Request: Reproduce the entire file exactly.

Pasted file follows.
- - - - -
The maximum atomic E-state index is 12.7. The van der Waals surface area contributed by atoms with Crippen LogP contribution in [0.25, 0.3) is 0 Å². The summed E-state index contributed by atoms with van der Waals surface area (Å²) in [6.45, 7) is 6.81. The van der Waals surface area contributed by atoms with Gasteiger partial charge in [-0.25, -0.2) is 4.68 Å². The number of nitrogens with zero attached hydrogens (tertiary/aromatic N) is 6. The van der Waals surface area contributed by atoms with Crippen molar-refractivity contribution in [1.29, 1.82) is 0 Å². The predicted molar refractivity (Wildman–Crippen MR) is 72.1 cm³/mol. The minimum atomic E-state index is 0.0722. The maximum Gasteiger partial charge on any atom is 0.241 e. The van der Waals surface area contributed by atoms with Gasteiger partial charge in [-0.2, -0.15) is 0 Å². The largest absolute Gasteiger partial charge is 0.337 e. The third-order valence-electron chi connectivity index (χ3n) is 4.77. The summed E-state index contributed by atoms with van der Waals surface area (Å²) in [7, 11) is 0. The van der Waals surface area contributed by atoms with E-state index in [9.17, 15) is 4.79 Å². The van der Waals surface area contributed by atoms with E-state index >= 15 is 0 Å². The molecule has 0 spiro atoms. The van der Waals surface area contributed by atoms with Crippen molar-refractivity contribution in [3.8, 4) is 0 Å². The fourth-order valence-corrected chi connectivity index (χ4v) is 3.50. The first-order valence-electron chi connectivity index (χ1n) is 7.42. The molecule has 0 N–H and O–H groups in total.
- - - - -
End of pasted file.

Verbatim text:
The maximum atomic E-state index is 12.7. The van der Waals surface area contributed by atoms with Crippen LogP contribution in [0.25, 0.3) is 0 Å². The summed E-state index contributed by atoms with van der Waals surface area (Å²) in [6.45, 7) is 6.81. The van der Waals surface area contributed by atoms with Gasteiger partial charge in [-0.25, -0.2) is 4.68 Å². The number of nitrogens with zero attached hydrogens (tertiary/aromatic N) is 6. The van der Waals surface area contributed by atoms with Crippen molar-refractivity contribution in [1.29, 1.82) is 0 Å². The predicted molar refractivity (Wildman–Crippen MR) is 72.1 cm³/mol. The minimum atomic E-state index is 0.0722. The maximum Gasteiger partial charge on any atom is 0.241 e. The van der Waals surface area contributed by atoms with Gasteiger partial charge in [-0.2, -0.15) is 0 Å². The largest absolute Gasteiger partial charge is 0.337 e. The third-order valence-electron chi connectivity index (χ3n) is 4.77. The summed E-state index contributed by atoms with van der Waals surface area (Å²) in [7, 11) is 0. The van der Waals surface area contributed by atoms with E-state index in [9.17, 15) is 4.79 Å². The van der Waals surface area contributed by atoms with E-state index >= 15 is 0 Å². The molecule has 0 spiro atoms. The van der Waals surface area contributed by atoms with Crippen molar-refractivity contribution in [3.8, 4) is 0 Å². The fourth-order valence-corrected chi connectivity index (χ4v) is 3.50. The first-order valence-electron chi connectivity index (χ1n) is 7.42. The molecule has 0 N–H and O–H groups in total.